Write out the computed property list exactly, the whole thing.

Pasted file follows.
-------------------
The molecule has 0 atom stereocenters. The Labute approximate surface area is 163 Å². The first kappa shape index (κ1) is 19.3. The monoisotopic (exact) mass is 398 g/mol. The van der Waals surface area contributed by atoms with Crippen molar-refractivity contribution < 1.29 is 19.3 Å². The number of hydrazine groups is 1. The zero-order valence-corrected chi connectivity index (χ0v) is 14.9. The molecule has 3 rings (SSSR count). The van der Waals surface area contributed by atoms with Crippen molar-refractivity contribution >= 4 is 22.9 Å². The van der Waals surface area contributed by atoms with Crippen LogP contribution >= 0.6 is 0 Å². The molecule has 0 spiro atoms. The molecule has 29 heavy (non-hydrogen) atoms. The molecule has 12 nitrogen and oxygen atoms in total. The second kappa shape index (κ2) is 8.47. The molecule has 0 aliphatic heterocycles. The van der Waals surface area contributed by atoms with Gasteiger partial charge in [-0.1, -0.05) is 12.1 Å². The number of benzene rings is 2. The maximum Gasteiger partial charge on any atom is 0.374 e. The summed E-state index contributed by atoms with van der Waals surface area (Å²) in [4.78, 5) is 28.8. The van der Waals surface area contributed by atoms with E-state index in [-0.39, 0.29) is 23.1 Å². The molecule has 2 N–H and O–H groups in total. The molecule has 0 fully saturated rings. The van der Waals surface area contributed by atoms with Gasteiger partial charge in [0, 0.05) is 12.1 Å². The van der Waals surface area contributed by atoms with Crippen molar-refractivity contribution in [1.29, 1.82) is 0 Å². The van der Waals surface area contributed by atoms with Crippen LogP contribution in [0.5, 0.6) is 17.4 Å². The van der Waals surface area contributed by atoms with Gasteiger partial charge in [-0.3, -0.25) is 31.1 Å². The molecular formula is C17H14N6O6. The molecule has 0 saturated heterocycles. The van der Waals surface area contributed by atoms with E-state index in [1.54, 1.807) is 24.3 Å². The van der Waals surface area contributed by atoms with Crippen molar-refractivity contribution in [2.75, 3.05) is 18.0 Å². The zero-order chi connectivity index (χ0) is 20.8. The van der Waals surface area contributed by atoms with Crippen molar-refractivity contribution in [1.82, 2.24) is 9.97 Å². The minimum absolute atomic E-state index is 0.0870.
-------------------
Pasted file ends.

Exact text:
The molecule has 0 atom stereocenters. The Labute approximate surface area is 163 Å². The first kappa shape index (κ1) is 19.3. The monoisotopic (exact) mass is 398 g/mol. The van der Waals surface area contributed by atoms with Crippen molar-refractivity contribution < 1.29 is 19.3 Å². The number of hydrazine groups is 1. The zero-order valence-corrected chi connectivity index (χ0v) is 14.9. The molecule has 3 rings (SSSR count). The van der Waals surface area contributed by atoms with Crippen molar-refractivity contribution >= 4 is 22.9 Å². The van der Waals surface area contributed by atoms with Crippen LogP contribution >= 0.6 is 0 Å². The molecule has 0 spiro atoms. The molecule has 29 heavy (non-hydrogen) atoms. The molecule has 12 nitrogen and oxygen atoms in total. The second kappa shape index (κ2) is 8.47. The molecule has 0 aliphatic heterocycles. The van der Waals surface area contributed by atoms with Gasteiger partial charge in [-0.1, -0.05) is 12.1 Å². The number of benzene rings is 2. The maximum Gasteiger partial charge on any atom is 0.374 e. The summed E-state index contributed by atoms with van der Waals surface area (Å²) in [4.78, 5) is 28.8. The van der Waals surface area contributed by atoms with E-state index in [-0.39, 0.29) is 23.1 Å². The molecule has 2 N–H and O–H groups in total. The molecule has 0 fully saturated rings. The van der Waals surface area contributed by atoms with Gasteiger partial charge in [0, 0.05) is 12.1 Å². The van der Waals surface area contributed by atoms with Crippen molar-refractivity contribution in [1.29, 1.82) is 0 Å². The van der Waals surface area contributed by atoms with Crippen LogP contribution in [0.5, 0.6) is 17.4 Å². The van der Waals surface area contributed by atoms with Gasteiger partial charge in [-0.3, -0.25) is 31.1 Å². The molecular formula is C17H14N6O6. The molecule has 0 saturated heterocycles. The van der Waals surface area contributed by atoms with E-state index in [1.54, 1.807) is 24.3 Å². The van der Waals surface area contributed by atoms with Crippen molar-refractivity contribution in [2.75, 3.05) is 18.0 Å². The zero-order chi connectivity index (χ0) is 20.8. The van der Waals surface area contributed by atoms with Crippen molar-refractivity contribution in [1.82, 2.24) is 9.97 Å². The minimum absolute atomic E-state index is 0.0870.